FF&N: What are your thoughts on functional foods?

MN: I don't think they are necessary or desirable. Food is food, and we have plenty of food. It is perfectly possible to eat a great diet with food that already exists. I see them as a marketing tool developed specifically to market foods that will fit into health claims. I don't believe in health claims—if it were up to me we wouldn't have health claims on food. I take a very extreme position on this.

FF&N: What would be your ideal regulatory system for foods?

MN: Decent labelling that discloses what's in them and no health claims.

FF&N: What do you see as the problem with health claims?

MN: They are totally misleading. There is no way to have a health claim that isn't misleading because the claim suggests that if you eat this product, you're going to solve that disease problem. Wouldn't it be wonderful if it were true? But it can't possibly be true. Eating Cheerios isn't going to prevent a heart attack. Now I'm not picking on Cheerios—I like Cheerios—but it's not going to prevent heart attacks. Then there's the label that shows up on the Heinz ketchup brand with the illegal claim for lycopene and prostate and cervical cancer. You put ketchup on your potatoes and you're protected against cervical cancer—I don't think so.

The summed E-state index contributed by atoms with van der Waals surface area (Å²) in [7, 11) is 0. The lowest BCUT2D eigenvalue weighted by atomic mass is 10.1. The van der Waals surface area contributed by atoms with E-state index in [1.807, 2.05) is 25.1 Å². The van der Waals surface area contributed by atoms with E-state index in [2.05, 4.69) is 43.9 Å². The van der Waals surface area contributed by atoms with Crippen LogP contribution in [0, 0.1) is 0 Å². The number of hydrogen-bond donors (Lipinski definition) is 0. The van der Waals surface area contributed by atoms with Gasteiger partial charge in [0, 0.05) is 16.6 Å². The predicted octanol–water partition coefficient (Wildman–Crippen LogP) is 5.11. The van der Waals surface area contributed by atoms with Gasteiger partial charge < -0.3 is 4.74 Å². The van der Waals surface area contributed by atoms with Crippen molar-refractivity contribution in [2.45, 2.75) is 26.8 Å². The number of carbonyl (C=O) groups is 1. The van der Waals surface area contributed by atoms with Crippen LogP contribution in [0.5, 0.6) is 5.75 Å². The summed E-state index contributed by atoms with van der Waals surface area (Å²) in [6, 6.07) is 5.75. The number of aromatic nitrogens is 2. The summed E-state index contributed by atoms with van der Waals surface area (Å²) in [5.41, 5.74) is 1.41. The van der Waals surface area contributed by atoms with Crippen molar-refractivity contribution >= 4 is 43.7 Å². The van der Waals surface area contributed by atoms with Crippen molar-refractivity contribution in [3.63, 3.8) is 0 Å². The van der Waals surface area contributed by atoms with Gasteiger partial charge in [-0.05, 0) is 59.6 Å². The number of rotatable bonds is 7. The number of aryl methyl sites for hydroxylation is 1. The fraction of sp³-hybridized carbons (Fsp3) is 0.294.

FF&N: But there is some good science behind lycopene. Don't you think the ingredient itself may serve a purpose in preventing, say, prostate cancer?

MN: No, I think vegetables and vegetable-based diets do. If you take it disease by disease and component by component, plants have hundreds of components that may induce or prevent carcinogenesis, but these systems are really complex and I don't think you can single one out. But if you look at the enzyme systems that metabolise carcinogens, you have no way of knowing whether a single factor is going to stimulate something that is going to make something more or less toxic because the systems are so complicated. So is lycopene a good thing? Probably, but so what? So is soforophane, so are all these others. That doesn't mean that you take them one by one or look at them disease by disease.

It seems to me that the really profound concept about nutrition is that the same kind of diet is protective against many diseases and diets too high in calories derange metabolism in a way that leads to a whole variety of diseases. So there is a unifying way of looking at this that just doesn't work if you take it nutrient by nutrient or factor by factor.

Marion Nestle, PhD, is the keynote speaker at Nutracon 2003 on Thursday, March 6, at 8:30 am at the Anaheim Convention Center, Anaheim, California. More information: